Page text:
Samkhya is an important philosophy because it forms the foundation of the Indian philosophical tradition as well as the basis for the yoga tradition. If we see the history of Samkhya we find that it has very few sources which are comprehensive. In fact the only complete work is Ishvara Krishna’s Samkhya Karika on which this work is based. Samkhya is called dualistic and atheistic however the versions of Samkhyas in the Bhagavad Gita and the Bhagavad purana are theistic. There are further versions of samkhya in the Ayurveda treatise charaka Samhita. References to the Samkhya terms are also found in some of the Upanishads especially the svetasvatara Upanishad.

Samkhya is perhaps the earliest philosophy to emerge from the Vedic corpus. The Nasadiya Sukta of the Rig Veda is said to be the inspiration behind this philosophy. The concept of Purusha is there in the Vedas but the concept of Prakriti as the unmanifest and the womb of creation is acknowledged to be that of Samkhya. The evolution of creation through the subtle tanmatras the gross elements mahabhootas and the mobilizing and perceiving indriyas as the medium to experience that creation completes the whole picture. The concept of tanmatra as the subtle elements is specific to Samkhya.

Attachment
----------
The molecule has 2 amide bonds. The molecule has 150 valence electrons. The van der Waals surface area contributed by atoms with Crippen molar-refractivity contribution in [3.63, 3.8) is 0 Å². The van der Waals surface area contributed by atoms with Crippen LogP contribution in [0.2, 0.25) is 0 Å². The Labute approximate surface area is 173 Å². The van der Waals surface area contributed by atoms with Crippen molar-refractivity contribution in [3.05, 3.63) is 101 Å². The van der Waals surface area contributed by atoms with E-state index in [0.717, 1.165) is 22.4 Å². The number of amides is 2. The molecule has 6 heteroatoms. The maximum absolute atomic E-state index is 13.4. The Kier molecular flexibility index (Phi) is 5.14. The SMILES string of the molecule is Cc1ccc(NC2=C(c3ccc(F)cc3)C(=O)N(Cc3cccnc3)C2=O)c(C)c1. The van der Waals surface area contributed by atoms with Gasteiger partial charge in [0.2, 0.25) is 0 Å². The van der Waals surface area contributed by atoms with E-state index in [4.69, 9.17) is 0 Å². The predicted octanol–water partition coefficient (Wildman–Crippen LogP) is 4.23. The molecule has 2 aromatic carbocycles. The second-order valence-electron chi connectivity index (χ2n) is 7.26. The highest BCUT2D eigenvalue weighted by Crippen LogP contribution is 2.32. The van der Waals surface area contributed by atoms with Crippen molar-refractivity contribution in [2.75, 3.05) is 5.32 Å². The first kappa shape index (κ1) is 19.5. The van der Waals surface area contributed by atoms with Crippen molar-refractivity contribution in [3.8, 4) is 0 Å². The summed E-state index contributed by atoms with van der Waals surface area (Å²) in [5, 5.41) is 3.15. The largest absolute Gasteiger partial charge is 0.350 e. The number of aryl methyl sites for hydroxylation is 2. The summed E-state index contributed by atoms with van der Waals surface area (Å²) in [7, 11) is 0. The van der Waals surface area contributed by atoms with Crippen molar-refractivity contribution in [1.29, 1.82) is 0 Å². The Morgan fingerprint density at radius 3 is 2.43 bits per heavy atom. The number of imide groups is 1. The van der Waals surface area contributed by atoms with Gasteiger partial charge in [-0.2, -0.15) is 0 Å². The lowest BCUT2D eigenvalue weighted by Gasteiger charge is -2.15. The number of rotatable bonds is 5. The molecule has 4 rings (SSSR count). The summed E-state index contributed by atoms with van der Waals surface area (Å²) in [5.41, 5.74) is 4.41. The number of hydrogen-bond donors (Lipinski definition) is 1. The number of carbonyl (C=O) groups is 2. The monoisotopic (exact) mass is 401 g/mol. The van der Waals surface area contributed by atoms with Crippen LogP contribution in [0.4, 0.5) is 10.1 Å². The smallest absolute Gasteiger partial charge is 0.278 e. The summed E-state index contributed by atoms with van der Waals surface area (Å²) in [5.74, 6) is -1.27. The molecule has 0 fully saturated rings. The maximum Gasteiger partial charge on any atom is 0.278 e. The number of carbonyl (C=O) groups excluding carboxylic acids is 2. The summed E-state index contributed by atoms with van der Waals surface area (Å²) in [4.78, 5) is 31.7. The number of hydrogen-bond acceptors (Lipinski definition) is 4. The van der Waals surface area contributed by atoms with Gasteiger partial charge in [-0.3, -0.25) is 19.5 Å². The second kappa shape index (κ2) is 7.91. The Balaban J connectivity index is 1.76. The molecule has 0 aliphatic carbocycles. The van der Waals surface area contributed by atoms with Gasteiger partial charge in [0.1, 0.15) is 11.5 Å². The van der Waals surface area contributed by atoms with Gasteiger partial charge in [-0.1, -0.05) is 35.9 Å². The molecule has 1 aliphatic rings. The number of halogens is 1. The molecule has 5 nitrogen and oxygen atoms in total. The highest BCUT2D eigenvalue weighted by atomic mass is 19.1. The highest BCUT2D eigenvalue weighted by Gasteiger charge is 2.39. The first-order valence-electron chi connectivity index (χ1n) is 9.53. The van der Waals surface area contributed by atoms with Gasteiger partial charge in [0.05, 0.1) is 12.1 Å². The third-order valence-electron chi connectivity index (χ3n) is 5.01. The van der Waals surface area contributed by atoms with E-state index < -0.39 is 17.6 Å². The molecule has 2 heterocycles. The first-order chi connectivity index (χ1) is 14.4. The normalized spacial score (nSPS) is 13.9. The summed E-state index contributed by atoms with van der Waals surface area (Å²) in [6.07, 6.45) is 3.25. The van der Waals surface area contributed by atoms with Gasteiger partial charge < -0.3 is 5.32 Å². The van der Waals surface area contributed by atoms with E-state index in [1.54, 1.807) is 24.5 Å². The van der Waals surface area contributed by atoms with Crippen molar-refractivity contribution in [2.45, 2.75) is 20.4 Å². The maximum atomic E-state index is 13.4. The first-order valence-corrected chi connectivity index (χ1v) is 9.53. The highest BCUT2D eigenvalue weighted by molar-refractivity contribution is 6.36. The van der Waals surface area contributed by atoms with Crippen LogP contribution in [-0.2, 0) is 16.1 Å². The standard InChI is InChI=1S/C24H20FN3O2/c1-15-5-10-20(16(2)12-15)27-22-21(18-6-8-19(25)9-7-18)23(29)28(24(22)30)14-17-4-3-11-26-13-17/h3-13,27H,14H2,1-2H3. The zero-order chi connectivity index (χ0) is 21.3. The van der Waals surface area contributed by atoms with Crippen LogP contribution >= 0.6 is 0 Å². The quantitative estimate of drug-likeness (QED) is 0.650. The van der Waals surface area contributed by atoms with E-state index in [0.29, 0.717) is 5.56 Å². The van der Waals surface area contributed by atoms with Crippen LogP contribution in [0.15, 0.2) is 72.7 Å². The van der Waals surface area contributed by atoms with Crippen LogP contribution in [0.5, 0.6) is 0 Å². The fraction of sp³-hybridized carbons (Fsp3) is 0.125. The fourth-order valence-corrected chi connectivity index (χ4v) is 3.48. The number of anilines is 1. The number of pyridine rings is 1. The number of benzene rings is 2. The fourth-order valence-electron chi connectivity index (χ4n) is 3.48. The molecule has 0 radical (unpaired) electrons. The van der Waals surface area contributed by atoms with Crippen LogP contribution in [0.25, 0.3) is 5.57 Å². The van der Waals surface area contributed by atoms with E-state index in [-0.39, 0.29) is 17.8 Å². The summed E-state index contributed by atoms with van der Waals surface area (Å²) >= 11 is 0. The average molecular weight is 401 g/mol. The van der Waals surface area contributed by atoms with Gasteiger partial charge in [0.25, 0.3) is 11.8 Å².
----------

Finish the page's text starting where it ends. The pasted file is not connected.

The word samkhya is composed of two words sam meaning correct, proper and discriminative and khya meaning knowing so samkhya encourages aspirants to undertake a discriminative analysis of creation and thereby realize one’s true nature. In fact it is said in one of the sutras that all other means of knowing are impure can bring about the knowledge of the difference between the manifest and the unmanifest i.e. the vyakta and the avyakta. The pratyabhijna of Kashmir Shaivism also refers to direct knowing or recognition. The experiences of sages prove that direct knowing is possible Ramana Maharishi the sage of Arunachala arrived at the self through a process of deep and heartfelt enquiry. That was his path and also the path for countless others.